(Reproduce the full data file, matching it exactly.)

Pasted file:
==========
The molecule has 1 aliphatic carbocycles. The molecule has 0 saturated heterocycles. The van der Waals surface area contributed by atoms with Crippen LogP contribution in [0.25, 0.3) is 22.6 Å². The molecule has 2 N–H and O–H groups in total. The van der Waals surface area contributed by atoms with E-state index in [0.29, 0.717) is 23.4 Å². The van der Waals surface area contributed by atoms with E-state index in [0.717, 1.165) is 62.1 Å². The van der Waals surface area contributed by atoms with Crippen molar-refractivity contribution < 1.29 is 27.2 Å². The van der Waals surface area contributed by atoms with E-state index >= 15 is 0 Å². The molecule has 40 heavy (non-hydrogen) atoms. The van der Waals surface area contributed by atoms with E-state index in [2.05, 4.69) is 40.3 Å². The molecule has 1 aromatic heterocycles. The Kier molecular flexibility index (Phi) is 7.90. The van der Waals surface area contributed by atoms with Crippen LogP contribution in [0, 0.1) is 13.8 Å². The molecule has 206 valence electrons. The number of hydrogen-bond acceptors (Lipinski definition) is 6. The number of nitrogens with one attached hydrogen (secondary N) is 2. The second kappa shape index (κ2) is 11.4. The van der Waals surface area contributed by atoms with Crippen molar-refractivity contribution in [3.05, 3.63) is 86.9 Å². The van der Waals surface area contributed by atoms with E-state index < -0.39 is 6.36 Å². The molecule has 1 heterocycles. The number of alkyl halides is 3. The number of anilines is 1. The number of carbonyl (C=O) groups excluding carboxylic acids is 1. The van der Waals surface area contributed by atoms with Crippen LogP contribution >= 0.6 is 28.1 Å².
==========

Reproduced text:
The molecule has 1 aliphatic carbocycles. The molecule has 0 saturated heterocycles. The van der Waals surface area contributed by atoms with Crippen LogP contribution in [0.25, 0.3) is 22.6 Å². The molecule has 2 N–H and O–H groups in total. The van der Waals surface area contributed by atoms with E-state index in [0.29, 0.717) is 23.4 Å². The van der Waals surface area contributed by atoms with E-state index in [0.717, 1.165) is 62.1 Å². The van der Waals surface area contributed by atoms with Crippen molar-refractivity contribution < 1.29 is 27.2 Å². The van der Waals surface area contributed by atoms with E-state index >= 15 is 0 Å². The molecule has 40 heavy (non-hydrogen) atoms. The van der Waals surface area contributed by atoms with E-state index in [2.05, 4.69) is 40.3 Å². The molecule has 1 aromatic heterocycles. The Kier molecular flexibility index (Phi) is 7.90. The van der Waals surface area contributed by atoms with Crippen LogP contribution in [0, 0.1) is 13.8 Å². The molecule has 206 valence electrons. The number of hydrogen-bond acceptors (Lipinski definition) is 6. The number of nitrogens with one attached hydrogen (secondary N) is 2. The second kappa shape index (κ2) is 11.4. The van der Waals surface area contributed by atoms with Crippen molar-refractivity contribution in [3.05, 3.63) is 86.9 Å². The van der Waals surface area contributed by atoms with E-state index < -0.39 is 6.36 Å². The molecule has 1 heterocycles. The number of alkyl halides is 3. The number of anilines is 1. The number of carbonyl (C=O) groups excluding carboxylic acids is 1. The van der Waals surface area contributed by atoms with Crippen LogP contribution >= 0.6 is 28.1 Å².